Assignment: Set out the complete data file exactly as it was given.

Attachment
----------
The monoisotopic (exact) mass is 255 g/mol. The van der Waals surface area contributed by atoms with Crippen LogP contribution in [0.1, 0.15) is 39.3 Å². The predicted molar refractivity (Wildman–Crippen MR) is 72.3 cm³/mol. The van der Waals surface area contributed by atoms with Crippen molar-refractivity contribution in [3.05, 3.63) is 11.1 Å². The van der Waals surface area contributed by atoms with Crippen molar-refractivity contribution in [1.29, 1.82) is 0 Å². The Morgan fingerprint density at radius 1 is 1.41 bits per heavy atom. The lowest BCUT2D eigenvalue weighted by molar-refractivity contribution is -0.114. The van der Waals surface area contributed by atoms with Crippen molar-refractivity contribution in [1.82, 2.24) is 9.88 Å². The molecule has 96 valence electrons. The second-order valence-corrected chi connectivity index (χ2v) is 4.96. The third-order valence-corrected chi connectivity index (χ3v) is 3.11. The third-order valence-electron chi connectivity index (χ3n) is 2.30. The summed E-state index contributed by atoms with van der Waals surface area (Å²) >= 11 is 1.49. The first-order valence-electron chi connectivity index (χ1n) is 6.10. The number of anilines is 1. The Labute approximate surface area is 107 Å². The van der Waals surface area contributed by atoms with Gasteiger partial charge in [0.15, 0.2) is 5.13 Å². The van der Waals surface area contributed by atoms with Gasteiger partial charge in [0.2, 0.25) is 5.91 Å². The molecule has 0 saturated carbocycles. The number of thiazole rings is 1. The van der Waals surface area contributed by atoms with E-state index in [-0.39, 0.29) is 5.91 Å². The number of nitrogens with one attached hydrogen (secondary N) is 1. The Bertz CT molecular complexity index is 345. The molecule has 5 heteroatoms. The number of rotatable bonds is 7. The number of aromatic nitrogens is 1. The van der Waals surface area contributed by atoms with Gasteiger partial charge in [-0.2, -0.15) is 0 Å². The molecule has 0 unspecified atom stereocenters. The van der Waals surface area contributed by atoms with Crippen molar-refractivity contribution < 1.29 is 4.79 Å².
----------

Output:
The monoisotopic (exact) mass is 255 g/mol. The van der Waals surface area contributed by atoms with Crippen LogP contribution in [0.1, 0.15) is 39.3 Å². The predicted molar refractivity (Wildman–Crippen MR) is 72.3 cm³/mol. The van der Waals surface area contributed by atoms with Crippen molar-refractivity contribution in [3.05, 3.63) is 11.1 Å². The van der Waals surface area contributed by atoms with Crippen molar-refractivity contribution in [1.29, 1.82) is 0 Å². The Morgan fingerprint density at radius 1 is 1.41 bits per heavy atom. The lowest BCUT2D eigenvalue weighted by molar-refractivity contribution is -0.114. The van der Waals surface area contributed by atoms with Crippen molar-refractivity contribution in [1.82, 2.24) is 9.88 Å². The molecule has 96 valence electrons. The second-order valence-corrected chi connectivity index (χ2v) is 4.96. The third-order valence-corrected chi connectivity index (χ3v) is 3.11. The third-order valence-electron chi connectivity index (χ3n) is 2.30. The summed E-state index contributed by atoms with van der Waals surface area (Å²) >= 11 is 1.49. The first-order valence-electron chi connectivity index (χ1n) is 6.10. The number of anilines is 1. The Labute approximate surface area is 107 Å². The van der Waals surface area contributed by atoms with Gasteiger partial charge in [0.15, 0.2) is 5.13 Å². The van der Waals surface area contributed by atoms with Gasteiger partial charge in [0.2, 0.25) is 5.91 Å². The molecule has 0 saturated carbocycles. The number of thiazole rings is 1. The van der Waals surface area contributed by atoms with E-state index in [-0.39, 0.29) is 5.91 Å². The number of nitrogens with one attached hydrogen (secondary N) is 1. The Bertz CT molecular complexity index is 345. The molecule has 5 heteroatoms. The number of rotatable bonds is 7. The number of aromatic nitrogens is 1. The van der Waals surface area contributed by atoms with Gasteiger partial charge in [-0.2, -0.15) is 0 Å². The molecule has 0 unspecified atom stereocenters. The van der Waals surface area contributed by atoms with Crippen molar-refractivity contribution < 1.29 is 4.79 Å².